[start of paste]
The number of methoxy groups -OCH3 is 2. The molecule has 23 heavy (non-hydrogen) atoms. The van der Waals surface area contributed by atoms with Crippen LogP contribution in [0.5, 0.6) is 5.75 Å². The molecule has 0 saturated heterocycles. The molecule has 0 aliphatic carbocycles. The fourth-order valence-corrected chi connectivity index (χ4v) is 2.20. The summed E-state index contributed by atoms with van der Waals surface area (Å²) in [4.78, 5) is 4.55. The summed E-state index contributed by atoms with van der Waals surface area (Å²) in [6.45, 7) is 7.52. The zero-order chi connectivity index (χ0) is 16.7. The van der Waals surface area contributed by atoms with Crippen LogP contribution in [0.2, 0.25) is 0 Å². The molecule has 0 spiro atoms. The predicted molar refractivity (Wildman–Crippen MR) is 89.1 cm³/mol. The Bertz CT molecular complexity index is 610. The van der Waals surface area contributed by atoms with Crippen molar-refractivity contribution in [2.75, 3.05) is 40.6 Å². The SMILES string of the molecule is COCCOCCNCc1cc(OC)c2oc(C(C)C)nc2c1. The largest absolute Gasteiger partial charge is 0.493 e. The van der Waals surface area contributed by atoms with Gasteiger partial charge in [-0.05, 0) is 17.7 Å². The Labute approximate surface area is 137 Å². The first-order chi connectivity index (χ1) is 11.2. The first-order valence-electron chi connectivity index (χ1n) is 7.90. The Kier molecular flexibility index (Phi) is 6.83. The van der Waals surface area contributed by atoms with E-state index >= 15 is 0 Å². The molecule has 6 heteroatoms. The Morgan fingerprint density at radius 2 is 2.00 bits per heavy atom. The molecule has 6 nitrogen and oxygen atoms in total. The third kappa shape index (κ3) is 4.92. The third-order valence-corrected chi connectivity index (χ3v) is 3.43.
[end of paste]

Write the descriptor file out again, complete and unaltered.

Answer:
The number of methoxy groups -OCH3 is 2. The molecule has 23 heavy (non-hydrogen) atoms. The van der Waals surface area contributed by atoms with Crippen LogP contribution in [0.5, 0.6) is 5.75 Å². The molecule has 0 saturated heterocycles. The molecule has 0 aliphatic carbocycles. The fourth-order valence-corrected chi connectivity index (χ4v) is 2.20. The summed E-state index contributed by atoms with van der Waals surface area (Å²) in [4.78, 5) is 4.55. The summed E-state index contributed by atoms with van der Waals surface area (Å²) in [6.45, 7) is 7.52. The zero-order chi connectivity index (χ0) is 16.7. The van der Waals surface area contributed by atoms with Crippen LogP contribution in [0.2, 0.25) is 0 Å². The molecule has 0 spiro atoms. The predicted molar refractivity (Wildman–Crippen MR) is 89.1 cm³/mol. The Bertz CT molecular complexity index is 610. The van der Waals surface area contributed by atoms with Crippen molar-refractivity contribution in [2.75, 3.05) is 40.6 Å². The SMILES string of the molecule is COCCOCCNCc1cc(OC)c2oc(C(C)C)nc2c1. The largest absolute Gasteiger partial charge is 0.493 e. The van der Waals surface area contributed by atoms with Gasteiger partial charge in [-0.05, 0) is 17.7 Å². The Labute approximate surface area is 137 Å². The first-order chi connectivity index (χ1) is 11.2. The first-order valence-electron chi connectivity index (χ1n) is 7.90. The Kier molecular flexibility index (Phi) is 6.83. The van der Waals surface area contributed by atoms with E-state index >= 15 is 0 Å². The molecule has 6 heteroatoms. The Morgan fingerprint density at radius 2 is 2.00 bits per heavy atom. The molecule has 6 nitrogen and oxygen atoms in total. The third kappa shape index (κ3) is 4.92. The third-order valence-corrected chi connectivity index (χ3v) is 3.43.